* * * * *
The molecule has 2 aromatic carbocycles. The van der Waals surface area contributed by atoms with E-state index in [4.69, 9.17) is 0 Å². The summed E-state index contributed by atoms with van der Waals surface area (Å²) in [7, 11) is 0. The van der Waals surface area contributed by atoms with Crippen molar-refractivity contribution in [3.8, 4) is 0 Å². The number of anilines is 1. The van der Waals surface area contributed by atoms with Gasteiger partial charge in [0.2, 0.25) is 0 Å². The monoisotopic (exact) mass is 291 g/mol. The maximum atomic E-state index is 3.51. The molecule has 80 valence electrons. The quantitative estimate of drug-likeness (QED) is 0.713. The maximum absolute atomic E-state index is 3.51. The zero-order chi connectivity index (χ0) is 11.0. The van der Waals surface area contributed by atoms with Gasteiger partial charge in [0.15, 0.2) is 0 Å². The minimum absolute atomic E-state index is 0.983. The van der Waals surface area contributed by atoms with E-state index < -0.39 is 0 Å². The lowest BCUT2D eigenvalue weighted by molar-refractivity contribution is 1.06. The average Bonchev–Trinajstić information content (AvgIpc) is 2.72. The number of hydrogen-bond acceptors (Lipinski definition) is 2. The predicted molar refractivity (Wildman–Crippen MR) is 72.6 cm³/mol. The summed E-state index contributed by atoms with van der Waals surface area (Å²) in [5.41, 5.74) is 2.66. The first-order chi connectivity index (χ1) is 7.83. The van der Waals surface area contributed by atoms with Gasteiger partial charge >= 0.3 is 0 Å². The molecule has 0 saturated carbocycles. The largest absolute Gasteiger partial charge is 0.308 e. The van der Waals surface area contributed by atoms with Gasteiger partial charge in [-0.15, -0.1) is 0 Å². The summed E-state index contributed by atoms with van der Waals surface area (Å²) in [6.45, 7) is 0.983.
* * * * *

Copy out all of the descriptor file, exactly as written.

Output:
The molecule has 2 aromatic carbocycles. The van der Waals surface area contributed by atoms with E-state index in [4.69, 9.17) is 0 Å². The summed E-state index contributed by atoms with van der Waals surface area (Å²) in [7, 11) is 0. The van der Waals surface area contributed by atoms with Crippen molar-refractivity contribution in [3.8, 4) is 0 Å². The number of anilines is 1. The van der Waals surface area contributed by atoms with Gasteiger partial charge in [0.2, 0.25) is 0 Å². The monoisotopic (exact) mass is 291 g/mol. The maximum atomic E-state index is 3.51. The molecule has 80 valence electrons. The quantitative estimate of drug-likeness (QED) is 0.713. The maximum absolute atomic E-state index is 3.51. The zero-order chi connectivity index (χ0) is 11.0. The van der Waals surface area contributed by atoms with Gasteiger partial charge in [0.15, 0.2) is 0 Å². The minimum absolute atomic E-state index is 0.983. The van der Waals surface area contributed by atoms with E-state index < -0.39 is 0 Å². The lowest BCUT2D eigenvalue weighted by molar-refractivity contribution is 1.06. The average Bonchev–Trinajstić information content (AvgIpc) is 2.72. The number of hydrogen-bond acceptors (Lipinski definition) is 2. The predicted molar refractivity (Wildman–Crippen MR) is 72.6 cm³/mol. The summed E-state index contributed by atoms with van der Waals surface area (Å²) in [5.41, 5.74) is 2.66. The first-order chi connectivity index (χ1) is 7.83. The van der Waals surface area contributed by atoms with Gasteiger partial charge >= 0.3 is 0 Å². The molecule has 0 saturated carbocycles. The largest absolute Gasteiger partial charge is 0.308 e. The van der Waals surface area contributed by atoms with Gasteiger partial charge in [-0.15, -0.1) is 0 Å². The summed E-state index contributed by atoms with van der Waals surface area (Å²) in [6.45, 7) is 0.983.